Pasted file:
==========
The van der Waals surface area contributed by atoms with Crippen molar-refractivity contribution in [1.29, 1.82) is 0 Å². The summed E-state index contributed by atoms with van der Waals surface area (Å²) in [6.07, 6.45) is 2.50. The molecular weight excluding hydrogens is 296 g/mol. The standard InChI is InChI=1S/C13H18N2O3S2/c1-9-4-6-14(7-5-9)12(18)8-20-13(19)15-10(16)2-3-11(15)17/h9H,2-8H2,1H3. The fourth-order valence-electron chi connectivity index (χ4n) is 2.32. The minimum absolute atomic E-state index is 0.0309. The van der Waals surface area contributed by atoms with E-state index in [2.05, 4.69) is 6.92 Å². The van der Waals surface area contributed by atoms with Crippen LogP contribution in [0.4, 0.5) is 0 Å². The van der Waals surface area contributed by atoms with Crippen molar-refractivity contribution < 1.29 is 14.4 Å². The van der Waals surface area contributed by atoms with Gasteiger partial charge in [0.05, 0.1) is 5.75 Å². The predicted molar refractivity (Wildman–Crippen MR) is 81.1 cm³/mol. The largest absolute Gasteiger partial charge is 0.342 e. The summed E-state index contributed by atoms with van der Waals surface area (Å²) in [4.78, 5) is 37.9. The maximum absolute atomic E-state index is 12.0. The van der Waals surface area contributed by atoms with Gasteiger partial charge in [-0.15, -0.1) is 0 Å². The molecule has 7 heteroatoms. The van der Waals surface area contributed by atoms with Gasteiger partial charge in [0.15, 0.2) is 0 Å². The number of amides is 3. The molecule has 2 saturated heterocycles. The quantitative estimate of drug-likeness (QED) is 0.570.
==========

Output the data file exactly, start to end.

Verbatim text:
The van der Waals surface area contributed by atoms with Crippen molar-refractivity contribution in [1.29, 1.82) is 0 Å². The summed E-state index contributed by atoms with van der Waals surface area (Å²) in [6.07, 6.45) is 2.50. The molecular weight excluding hydrogens is 296 g/mol. The standard InChI is InChI=1S/C13H18N2O3S2/c1-9-4-6-14(7-5-9)12(18)8-20-13(19)15-10(16)2-3-11(15)17/h9H,2-8H2,1H3. The fourth-order valence-electron chi connectivity index (χ4n) is 2.32. The minimum absolute atomic E-state index is 0.0309. The van der Waals surface area contributed by atoms with E-state index in [2.05, 4.69) is 6.92 Å². The van der Waals surface area contributed by atoms with Crippen LogP contribution in [0.4, 0.5) is 0 Å². The van der Waals surface area contributed by atoms with Crippen molar-refractivity contribution < 1.29 is 14.4 Å². The van der Waals surface area contributed by atoms with Gasteiger partial charge in [0.05, 0.1) is 5.75 Å². The predicted molar refractivity (Wildman–Crippen MR) is 81.1 cm³/mol. The largest absolute Gasteiger partial charge is 0.342 e. The summed E-state index contributed by atoms with van der Waals surface area (Å²) in [4.78, 5) is 37.9. The maximum absolute atomic E-state index is 12.0. The van der Waals surface area contributed by atoms with Gasteiger partial charge in [-0.15, -0.1) is 0 Å². The molecule has 7 heteroatoms. The van der Waals surface area contributed by atoms with Gasteiger partial charge in [0.15, 0.2) is 0 Å². The number of amides is 3. The molecule has 2 saturated heterocycles. The quantitative estimate of drug-likeness (QED) is 0.570.